Critical Theory in Global Political Economy: Critique? Knowledge? Emancipation?

By Farrands, Christopher; Worth, Owen | Capital & Class, Spring 2005 | Go to article overview

Critical Theory in Global Political Economy: Critique? Knowledge? Emancipation?


Farrands, Christopher, Worth, Owen, Capital & Class


So much literature in the field of International Relations stakes a claim for its author taking a 'critical' position. But the expression 'critical' is overused. It appears everywhere, and in a promiscuously wide range of contexts: critical theory of different kinds vies with critical realism, and with the 'simply' critical. The term has become ambiguous, so much so that it can do violence to the English language. 'Critical' theory was one of the great achievements imagined by Kant and developed in Marx's writing (Marx, 1973; Kant, 1993), and intended by both--in different ways--to be radical. But it has increasingly become a form of orthodoxy. Alternatively, it may be a code for a kind of radicalism; but a radicalism that is grounded in a liberal position, as Beate Jahn has argued, indisting-uishable from more or less radical internationalist utopianism (Jahn, 1998). And, when it retains a radical edge, critical writing often still lacks coherence about its radical purpose: failing to define the conditions for 'emancipation', it is emancipatory in hope more than in substance.

This article's (1) major aim is to look more explicitly at how critical theory has been applied to International Political Economy (IPE)--or 'Global Political Economy' (GPE), as certain 'critical readings' now insist that it should be called--which is a sub-discipline in the field of International Relations. In particular, it aims to outline and then critique the methodology behind its usage in IPE, and the way in which certain authors describe themselves as 'critical' when discussing the global political economy. Before subscribing to the claim of being critical, we enquire as to what conventions and ideas of conventional knowledge lie behind these claims. In assessing this, particular reference will be given here to the viability and theoretical relevance of the 'Gramscian School', which has often been at the forefront of 'critical development' in IPE. By looking at this, we argue that many Gramscian-inspired readings, and those that borrow from critical theory in mainstream International Relations (Linklater, 1996), tend to adopt certain generalisations in their methodological framework.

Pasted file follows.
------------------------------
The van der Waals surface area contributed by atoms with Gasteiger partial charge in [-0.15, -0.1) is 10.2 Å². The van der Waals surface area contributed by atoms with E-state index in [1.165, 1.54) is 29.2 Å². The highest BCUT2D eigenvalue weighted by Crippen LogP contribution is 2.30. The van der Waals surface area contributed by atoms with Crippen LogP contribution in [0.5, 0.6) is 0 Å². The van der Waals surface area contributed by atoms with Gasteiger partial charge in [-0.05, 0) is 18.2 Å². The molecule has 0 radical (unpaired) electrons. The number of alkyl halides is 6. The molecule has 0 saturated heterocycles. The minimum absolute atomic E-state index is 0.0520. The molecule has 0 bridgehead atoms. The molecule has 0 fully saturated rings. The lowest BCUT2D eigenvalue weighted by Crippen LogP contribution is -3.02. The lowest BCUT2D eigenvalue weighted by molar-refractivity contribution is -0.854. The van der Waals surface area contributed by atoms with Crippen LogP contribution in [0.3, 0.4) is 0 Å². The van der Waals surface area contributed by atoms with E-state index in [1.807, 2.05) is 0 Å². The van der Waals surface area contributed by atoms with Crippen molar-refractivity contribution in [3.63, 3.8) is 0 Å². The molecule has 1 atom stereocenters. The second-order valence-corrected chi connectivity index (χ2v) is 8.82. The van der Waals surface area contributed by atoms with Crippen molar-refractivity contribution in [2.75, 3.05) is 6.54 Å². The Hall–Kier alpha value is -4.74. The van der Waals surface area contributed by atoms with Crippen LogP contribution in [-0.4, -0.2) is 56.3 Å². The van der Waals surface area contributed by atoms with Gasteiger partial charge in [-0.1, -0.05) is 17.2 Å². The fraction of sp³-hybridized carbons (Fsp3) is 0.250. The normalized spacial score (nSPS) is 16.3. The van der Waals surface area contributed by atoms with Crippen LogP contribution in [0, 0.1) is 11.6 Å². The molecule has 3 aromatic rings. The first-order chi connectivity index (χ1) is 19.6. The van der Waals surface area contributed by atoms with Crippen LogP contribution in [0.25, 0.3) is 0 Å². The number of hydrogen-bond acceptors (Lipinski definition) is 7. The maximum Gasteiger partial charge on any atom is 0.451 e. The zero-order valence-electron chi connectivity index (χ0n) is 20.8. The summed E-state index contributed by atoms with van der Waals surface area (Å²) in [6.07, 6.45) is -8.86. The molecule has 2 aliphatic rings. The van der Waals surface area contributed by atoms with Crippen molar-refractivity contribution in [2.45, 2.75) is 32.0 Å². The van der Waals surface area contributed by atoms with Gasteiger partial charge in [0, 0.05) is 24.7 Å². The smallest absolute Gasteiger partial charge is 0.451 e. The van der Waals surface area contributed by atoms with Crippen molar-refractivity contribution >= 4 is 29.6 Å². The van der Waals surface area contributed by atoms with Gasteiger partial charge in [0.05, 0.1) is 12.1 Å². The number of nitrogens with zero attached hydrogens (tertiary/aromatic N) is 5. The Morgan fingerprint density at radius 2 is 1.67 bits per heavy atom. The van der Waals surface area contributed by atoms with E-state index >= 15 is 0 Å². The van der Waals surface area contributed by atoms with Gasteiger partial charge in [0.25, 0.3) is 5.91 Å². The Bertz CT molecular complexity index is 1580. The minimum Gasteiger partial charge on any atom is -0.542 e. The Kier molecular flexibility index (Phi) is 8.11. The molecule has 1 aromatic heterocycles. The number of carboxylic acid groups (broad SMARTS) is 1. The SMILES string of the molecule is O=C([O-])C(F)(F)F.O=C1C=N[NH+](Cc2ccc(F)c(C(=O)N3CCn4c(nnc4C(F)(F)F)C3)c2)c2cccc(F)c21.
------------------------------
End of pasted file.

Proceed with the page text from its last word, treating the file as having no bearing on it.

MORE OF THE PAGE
In addition, and perhaps more substantially, the application of neo-Gramscian and critical thought often lacks the main focus of what it is attempting to achieve and, as a result, can appear to be deterministic in its results. The central argument here is not that it is impossible or incoherent to make the claims that critical theory seeks to establish, but that there are rules of practice, as well as of theory, which shape the way that this might be done: rules that much critical theory tends to neglect.

The article thus explores the philosophical debate not very far beneath the claims of critical thinking in International Political Economy. It makes a particular set of claims about the ways in which Global Political Economy produces and reproduces itself. Critical theory aims to produce thought, which is in itself emancipatory. While 'emancipation'--along with emancipatory thought--is mentioned in key critical textbooks in IPE (e.g. Gill & Mittleman, and especially Gills), it is given far greater emphasis within mainstream International Relations. In particular, Linklater's work broadly provides a point of departure for emancipation in global society.

His view implies a significant but relative (rather than absolute) move towards a social (not only individual) form of freedom, and one which entails three elements: greater self-awareness on the part of the student, without which a politics of reflexivity is imposs-ible; greater empowerment for those previously oppressed by structures of domination, so as to enable them to resist and transform those structures in their favour; and a recognition that shared knowledge provides a key element in an emancipatory strategy (Linklater, 1990).

However, Linklater's criteria impose restrictions on what can be called 'critical' without defining the term; or, alternatively, one could say that in proposing the necessary conditions for 'being critical', Linklater does not offer sufficient conditions (Linklater, 1996). …

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